Gone and Back

On a weekday morning in October of 1971 I got creamed at the corner of Buck and Lawndale Roads. The car I was driving, a VW Bug, collided with a van as I drove through the intersection. On three out of four corners, all flat farmland, field corn had reached its maximum height.

I would have crossed that intersection at approximately 35 miles per hour (no stop signs in any direction), my view almost totally obstructed by corn. I would have been listening to Jethro Tull on the 8 track tape player in my car, the music turned up loud. I would have been mildly buzzed. It was my practice at the time to take a few hits on a joint or a pipe on the way to class. I had started my second year of college. I had a career goal in mind. Behind me, on the back seat of the car were notebooks, textbooks: public speaking, sociology, economics, principles of accounting. 

I was told weeks later: after my car was struck it rolled (a VW bug would roll like a ball) into a woman’s vegetable garden on the one corner with no field corn.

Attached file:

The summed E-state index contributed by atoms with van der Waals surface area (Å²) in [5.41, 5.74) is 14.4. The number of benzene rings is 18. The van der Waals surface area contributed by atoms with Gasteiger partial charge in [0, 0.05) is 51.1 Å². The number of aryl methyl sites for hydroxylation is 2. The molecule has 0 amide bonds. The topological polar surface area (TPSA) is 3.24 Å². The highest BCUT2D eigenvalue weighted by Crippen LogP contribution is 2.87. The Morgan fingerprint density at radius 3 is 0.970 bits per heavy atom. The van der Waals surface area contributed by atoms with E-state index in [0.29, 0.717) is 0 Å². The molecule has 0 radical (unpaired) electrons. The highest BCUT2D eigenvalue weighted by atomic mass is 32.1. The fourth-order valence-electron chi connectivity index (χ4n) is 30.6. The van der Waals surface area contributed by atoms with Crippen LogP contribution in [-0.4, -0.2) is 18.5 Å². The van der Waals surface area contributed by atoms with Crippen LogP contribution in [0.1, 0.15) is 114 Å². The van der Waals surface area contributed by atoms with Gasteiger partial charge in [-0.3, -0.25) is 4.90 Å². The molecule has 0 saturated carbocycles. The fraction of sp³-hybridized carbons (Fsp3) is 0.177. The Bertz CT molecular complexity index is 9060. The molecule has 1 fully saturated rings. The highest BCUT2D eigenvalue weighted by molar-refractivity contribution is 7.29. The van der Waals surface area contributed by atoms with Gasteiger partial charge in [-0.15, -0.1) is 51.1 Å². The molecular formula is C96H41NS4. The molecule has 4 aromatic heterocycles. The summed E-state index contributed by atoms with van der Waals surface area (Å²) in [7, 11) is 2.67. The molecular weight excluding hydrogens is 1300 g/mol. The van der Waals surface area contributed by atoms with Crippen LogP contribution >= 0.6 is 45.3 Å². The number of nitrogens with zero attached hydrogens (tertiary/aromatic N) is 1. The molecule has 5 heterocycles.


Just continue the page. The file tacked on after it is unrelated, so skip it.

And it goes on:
I have no recollection of the collision, of the moments immediately before or after, no memory of the hours preceding it. And afterward, for all of ten days, all is blank. Weeks, maybe months later, I saw a picture of the car, and wondered, Did it come to rest on its side, upside down, right side up? Did Jethro Tull continue to play on the tape deck? Did Mrs. Metivier, one of my father’s customers, first hear the sound of the crash at the intersection, then the voice and flute of Ian Anderson coming from her garden? How long was I in the car? How did they get me out of it? What route did they take to the hospital in Saginaw?

I could have been killed.

In fifth grade we went through a fainting phase. It was all boys, of course. Girls were not this stupid, or they were stupid in other ways. Some of us boys made each other faint. There was a fainter and a faintee. What the faintee did was take ten deep breaths and hold the last one, while behind you, the fainter, your buddy, wrapped his arms around your chest and gave you this crushing bear hug. It took 10-15 seconds. Your body went limp, you passed out, and the fainter hugging you–Danny Leman or Eddie Mauer or Joe Hrcka–laid you on the floor. The blackout lasted no more than a few seconds. When you came to, there was this buzzing in your head, and a warming, tingling sensation as oxygenated blood flooded back into your brain and you saw, standing over you, a half a dozen knuckleheads looking down at you as if you had fallen into a hole.